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RE: OEM justification

From: <>
Date: Mon, 26 Mar 2007 11:00:59 -0400
Message-ID: <>

Geez, it seems that when I was job hunting, nine months ago, the key words where always RAC, OEM, GRID, RMAN. OEM 10g GRID control was always there.

Joel Patterson
Database Administrator
904 727-2546

-----Original Message-----

From: Michael Fontana [] Sent: Monday, March 26, 2007 10:34 AM
To:; Patterson, Joel; oracle-l Subject: RE: OEM justification

FWIW - My "nice man" really pushed OEM when 10gR2 was first announced. After we complained about numerous problems, opened numerous SRs, barely got it running, and complained during a "trial period" about the many tribulations and conditions we had to overcome to use it, he seemed to crawl back into his cubby hole and never mentioned/pushed it again.

I think Oracle had a big sales push for the concept, and they got so much pushback, it has since fallen on it's face. We continue to use TOAD and other standard means (statspack, trace, homegrown scripts, etc) to analyze our performance issues at much lower cost. I have yet to find anyone in a rather large town (Dallas) for Oracle users who are really making great use of the performance add-ons available with OEM. No one I know has recommended their use at the price they are being offered.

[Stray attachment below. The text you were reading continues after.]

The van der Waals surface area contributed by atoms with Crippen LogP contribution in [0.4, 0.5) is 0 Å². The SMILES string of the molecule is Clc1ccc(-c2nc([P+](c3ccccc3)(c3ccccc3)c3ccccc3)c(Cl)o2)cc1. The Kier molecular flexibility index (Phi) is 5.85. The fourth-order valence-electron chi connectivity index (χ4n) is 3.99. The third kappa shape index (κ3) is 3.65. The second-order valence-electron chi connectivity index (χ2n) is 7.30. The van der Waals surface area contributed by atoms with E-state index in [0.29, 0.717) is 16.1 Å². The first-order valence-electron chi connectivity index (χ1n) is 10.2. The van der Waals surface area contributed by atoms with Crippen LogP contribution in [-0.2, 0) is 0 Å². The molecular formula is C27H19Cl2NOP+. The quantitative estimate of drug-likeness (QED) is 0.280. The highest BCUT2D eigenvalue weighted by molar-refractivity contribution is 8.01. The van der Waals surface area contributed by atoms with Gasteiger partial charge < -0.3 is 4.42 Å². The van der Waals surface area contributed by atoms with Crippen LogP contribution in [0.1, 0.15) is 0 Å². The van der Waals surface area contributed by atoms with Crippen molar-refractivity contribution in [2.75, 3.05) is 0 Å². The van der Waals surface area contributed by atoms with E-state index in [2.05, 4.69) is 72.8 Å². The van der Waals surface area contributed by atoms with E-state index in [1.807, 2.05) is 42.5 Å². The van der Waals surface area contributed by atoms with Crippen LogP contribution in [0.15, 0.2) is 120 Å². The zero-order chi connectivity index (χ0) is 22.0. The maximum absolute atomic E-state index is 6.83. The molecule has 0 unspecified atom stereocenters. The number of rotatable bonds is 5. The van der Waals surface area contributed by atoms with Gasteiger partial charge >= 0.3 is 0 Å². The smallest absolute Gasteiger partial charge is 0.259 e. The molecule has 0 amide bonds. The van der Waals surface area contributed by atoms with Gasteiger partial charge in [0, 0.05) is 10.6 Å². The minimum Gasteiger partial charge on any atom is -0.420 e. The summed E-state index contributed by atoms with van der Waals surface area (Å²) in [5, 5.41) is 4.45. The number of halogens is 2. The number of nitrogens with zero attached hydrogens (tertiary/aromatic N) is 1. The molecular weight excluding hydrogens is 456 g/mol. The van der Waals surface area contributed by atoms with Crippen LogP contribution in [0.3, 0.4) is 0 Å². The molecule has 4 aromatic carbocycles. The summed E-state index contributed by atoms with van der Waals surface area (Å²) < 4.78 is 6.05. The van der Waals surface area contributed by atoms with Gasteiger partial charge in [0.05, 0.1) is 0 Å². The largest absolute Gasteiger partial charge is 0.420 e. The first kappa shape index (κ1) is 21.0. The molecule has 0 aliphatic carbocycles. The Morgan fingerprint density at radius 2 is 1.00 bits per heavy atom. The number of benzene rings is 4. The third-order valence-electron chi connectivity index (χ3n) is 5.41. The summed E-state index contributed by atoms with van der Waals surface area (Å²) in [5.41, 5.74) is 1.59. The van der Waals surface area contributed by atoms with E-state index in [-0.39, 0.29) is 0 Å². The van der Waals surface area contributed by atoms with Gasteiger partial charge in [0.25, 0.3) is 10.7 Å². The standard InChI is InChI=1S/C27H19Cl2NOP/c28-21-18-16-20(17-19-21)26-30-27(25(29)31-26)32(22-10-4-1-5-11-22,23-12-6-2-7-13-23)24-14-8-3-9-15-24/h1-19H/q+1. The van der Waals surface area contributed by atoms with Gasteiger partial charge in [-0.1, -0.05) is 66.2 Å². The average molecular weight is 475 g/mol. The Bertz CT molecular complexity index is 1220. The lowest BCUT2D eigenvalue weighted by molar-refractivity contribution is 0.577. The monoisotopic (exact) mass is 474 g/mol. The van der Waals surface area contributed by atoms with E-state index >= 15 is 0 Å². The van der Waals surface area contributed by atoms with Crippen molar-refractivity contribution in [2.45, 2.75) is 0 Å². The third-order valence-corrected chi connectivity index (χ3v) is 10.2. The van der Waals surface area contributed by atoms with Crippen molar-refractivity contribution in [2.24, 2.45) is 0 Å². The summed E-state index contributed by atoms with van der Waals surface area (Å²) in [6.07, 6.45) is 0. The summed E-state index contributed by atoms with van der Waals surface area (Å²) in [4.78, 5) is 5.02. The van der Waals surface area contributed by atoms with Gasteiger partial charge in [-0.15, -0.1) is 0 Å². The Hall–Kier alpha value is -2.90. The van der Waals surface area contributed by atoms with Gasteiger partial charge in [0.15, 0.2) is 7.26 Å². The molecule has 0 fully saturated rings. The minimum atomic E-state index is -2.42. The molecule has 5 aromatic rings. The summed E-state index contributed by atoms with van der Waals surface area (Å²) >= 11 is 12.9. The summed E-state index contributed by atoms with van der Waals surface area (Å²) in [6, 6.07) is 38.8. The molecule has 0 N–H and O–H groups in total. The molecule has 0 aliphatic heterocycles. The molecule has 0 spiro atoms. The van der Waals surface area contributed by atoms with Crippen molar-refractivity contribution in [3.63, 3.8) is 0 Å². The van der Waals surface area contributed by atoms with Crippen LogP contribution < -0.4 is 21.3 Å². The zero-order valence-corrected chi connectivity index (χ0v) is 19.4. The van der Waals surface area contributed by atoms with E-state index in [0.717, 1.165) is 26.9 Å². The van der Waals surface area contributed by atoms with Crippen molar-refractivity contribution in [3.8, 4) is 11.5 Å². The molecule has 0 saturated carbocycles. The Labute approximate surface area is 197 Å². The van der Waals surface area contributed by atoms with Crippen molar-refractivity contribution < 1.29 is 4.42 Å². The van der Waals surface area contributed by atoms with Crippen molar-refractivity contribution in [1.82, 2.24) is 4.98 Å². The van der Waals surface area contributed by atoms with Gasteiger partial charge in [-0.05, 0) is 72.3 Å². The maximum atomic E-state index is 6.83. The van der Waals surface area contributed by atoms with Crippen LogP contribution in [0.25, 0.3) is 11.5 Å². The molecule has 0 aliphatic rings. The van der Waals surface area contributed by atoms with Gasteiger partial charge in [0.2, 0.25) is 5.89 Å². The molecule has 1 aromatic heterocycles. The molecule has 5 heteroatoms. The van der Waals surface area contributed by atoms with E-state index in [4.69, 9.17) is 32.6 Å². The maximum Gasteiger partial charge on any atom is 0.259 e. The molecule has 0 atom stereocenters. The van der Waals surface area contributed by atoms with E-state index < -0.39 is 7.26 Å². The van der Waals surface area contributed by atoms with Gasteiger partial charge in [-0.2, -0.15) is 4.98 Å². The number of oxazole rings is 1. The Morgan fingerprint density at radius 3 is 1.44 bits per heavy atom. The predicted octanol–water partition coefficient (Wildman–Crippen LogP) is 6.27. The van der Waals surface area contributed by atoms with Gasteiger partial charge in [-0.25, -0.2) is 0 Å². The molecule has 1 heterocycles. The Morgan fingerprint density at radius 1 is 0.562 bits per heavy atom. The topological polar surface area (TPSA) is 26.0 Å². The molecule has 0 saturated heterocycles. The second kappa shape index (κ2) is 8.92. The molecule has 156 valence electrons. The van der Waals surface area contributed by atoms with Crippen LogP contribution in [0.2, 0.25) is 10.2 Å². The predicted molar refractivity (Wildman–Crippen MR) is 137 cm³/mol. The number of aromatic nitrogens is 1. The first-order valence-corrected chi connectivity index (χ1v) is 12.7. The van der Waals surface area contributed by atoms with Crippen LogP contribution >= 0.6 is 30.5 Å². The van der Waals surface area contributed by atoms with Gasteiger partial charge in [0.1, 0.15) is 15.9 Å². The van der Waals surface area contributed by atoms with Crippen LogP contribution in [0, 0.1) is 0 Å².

-----Original Message-----

[] On Behalf Of Nigel Thomas Sent: Monday, March 26, 2007 8:01 AM
To:; oracle-l Subject: Re: OEM justification


Speaking as a former sales engineer, I would suggest you get a nice man (sorry, person) at Oracle to do the donkey work for you. There should be some kind of ROI model floating around inside Oracle Corp somewhere into which you can plug some assumptions, turn the handle and get some kind of ROI / time to payback. Along with the quantitive model should go all the qualitative benefits. Of course you should sanity check the results for your context; ie set your own staff costs, cost of maintaining your existing DBA scripts etc, and ruthlessly cut out the 'benefit' of pieces you won't use, for example. You can also add benefits which you've thought of and Oracle hasn't. But it should give you a ballpark figure and if even if the numbers are total gibberish, it should give you something to start your own analysis with.

If your friendly Oracle SE can't produce this more or less immediately - ie can't qualify/quantify the benefits to you of OEM - you should question whether you really want to give him any of your company's hard earned cash for it.

Same of course would apply to any vendor's equivalent product...

Cheers Nigel

-- Received on Mon Mar 26 2007 - 10:00:59 CDT

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